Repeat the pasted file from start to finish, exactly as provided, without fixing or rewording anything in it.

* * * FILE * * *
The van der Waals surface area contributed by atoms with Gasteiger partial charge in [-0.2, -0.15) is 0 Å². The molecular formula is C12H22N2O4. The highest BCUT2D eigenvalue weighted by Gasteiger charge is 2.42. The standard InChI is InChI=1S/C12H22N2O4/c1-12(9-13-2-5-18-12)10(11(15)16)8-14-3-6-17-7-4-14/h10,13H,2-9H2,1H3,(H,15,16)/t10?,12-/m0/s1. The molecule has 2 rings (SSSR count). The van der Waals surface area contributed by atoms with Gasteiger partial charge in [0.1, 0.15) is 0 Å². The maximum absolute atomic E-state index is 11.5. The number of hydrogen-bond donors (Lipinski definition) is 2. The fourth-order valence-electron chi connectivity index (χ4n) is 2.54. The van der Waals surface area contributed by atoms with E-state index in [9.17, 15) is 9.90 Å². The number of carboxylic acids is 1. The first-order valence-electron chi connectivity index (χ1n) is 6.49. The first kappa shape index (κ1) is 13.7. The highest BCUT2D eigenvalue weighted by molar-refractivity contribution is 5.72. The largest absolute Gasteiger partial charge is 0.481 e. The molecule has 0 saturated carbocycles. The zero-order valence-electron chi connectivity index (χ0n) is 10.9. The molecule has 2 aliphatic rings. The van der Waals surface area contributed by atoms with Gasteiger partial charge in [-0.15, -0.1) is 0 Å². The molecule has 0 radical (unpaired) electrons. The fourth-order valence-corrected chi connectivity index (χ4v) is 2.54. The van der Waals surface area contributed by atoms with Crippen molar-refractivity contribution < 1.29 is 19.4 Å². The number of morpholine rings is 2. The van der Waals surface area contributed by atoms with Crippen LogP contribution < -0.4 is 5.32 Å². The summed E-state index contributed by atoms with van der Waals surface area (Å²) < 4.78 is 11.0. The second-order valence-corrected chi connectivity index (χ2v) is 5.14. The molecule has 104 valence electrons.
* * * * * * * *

The van der Waals surface area contributed by atoms with Gasteiger partial charge in [-0.2, -0.15) is 0 Å². The molecular formula is C12H22N2O4. The highest BCUT2D eigenvalue weighted by Gasteiger charge is 2.42. The standard InChI is InChI=1S/C12H22N2O4/c1-12(9-13-2-5-18-12)10(11(15)16)8-14-3-6-17-7-4-14/h10,13H,2-9H2,1H3,(H,15,16)/t10?,12-/m0/s1. The molecule has 2 rings (SSSR count). The van der Waals surface area contributed by atoms with Gasteiger partial charge in [0.1, 0.15) is 0 Å². The maximum absolute atomic E-state index is 11.5. The number of hydrogen-bond donors (Lipinski definition) is 2. The fourth-order valence-electron chi connectivity index (χ4n) is 2.54. The van der Waals surface area contributed by atoms with E-state index in [9.17, 15) is 9.90 Å². The number of carboxylic acids is 1. The first-order valence-electron chi connectivity index (χ1n) is 6.49. The first kappa shape index (κ1) is 13.7. The highest BCUT2D eigenvalue weighted by molar-refractivity contribution is 5.72. The largest absolute Gasteiger partial charge is 0.481 e. The molecule has 0 saturated carbocycles. The zero-order valence-electron chi connectivity index (χ0n) is 10.9. The molecule has 2 aliphatic rings. The van der Waals surface area contributed by atoms with Gasteiger partial charge in [-0.15, -0.1) is 0 Å². The molecule has 0 radical (unpaired) electrons. The fourth-order valence-corrected chi connectivity index (χ4v) is 2.54. The van der Waals surface area contributed by atoms with Crippen molar-refractivity contribution < 1.29 is 19.4 Å². The number of morpholine rings is 2. The van der Waals surface area contributed by atoms with Crippen LogP contribution < -0.4 is 5.32 Å². The summed E-state index contributed by atoms with van der Waals surface area (Å²) < 4.78 is 11.0. The second-order valence-corrected chi connectivity index (χ2v) is 5.14. The molecule has 104 valence electrons.